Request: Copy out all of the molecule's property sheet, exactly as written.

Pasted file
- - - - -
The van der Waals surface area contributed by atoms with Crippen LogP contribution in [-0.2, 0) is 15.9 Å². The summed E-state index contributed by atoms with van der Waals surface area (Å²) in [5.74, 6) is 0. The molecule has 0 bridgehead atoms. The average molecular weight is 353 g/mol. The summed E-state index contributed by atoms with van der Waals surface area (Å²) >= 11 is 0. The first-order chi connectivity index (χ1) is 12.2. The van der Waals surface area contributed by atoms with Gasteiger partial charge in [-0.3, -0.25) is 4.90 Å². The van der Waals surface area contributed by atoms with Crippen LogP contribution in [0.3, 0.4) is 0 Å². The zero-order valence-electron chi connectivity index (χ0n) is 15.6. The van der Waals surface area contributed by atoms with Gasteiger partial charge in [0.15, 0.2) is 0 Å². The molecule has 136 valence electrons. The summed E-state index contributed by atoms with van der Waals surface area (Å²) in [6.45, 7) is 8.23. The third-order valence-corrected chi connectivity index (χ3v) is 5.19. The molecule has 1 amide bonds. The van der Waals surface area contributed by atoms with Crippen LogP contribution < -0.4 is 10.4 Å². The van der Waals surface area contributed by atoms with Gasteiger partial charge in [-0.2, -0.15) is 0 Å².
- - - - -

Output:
The van der Waals surface area contributed by atoms with Crippen LogP contribution in [-0.2, 0) is 15.9 Å². The summed E-state index contributed by atoms with van der Waals surface area (Å²) in [5.74, 6) is 0. The molecule has 0 bridgehead atoms. The average molecular weight is 353 g/mol. The summed E-state index contributed by atoms with van der Waals surface area (Å²) >= 11 is 0. The first-order chi connectivity index (χ1) is 12.2. The van der Waals surface area contributed by atoms with Gasteiger partial charge in [-0.3, -0.25) is 4.90 Å². The van der Waals surface area contributed by atoms with Crippen LogP contribution in [0.3, 0.4) is 0 Å². The zero-order valence-electron chi connectivity index (χ0n) is 15.6. The van der Waals surface area contributed by atoms with Gasteiger partial charge in [0.15, 0.2) is 0 Å². The molecule has 136 valence electrons. The summed E-state index contributed by atoms with van der Waals surface area (Å²) in [6.45, 7) is 8.23. The third-order valence-corrected chi connectivity index (χ3v) is 5.19. The molecule has 1 amide bonds. The van der Waals surface area contributed by atoms with Crippen LogP contribution < -0.4 is 10.4 Å². The van der Waals surface area contributed by atoms with Gasteiger partial charge in [-0.2, -0.15) is 0 Å².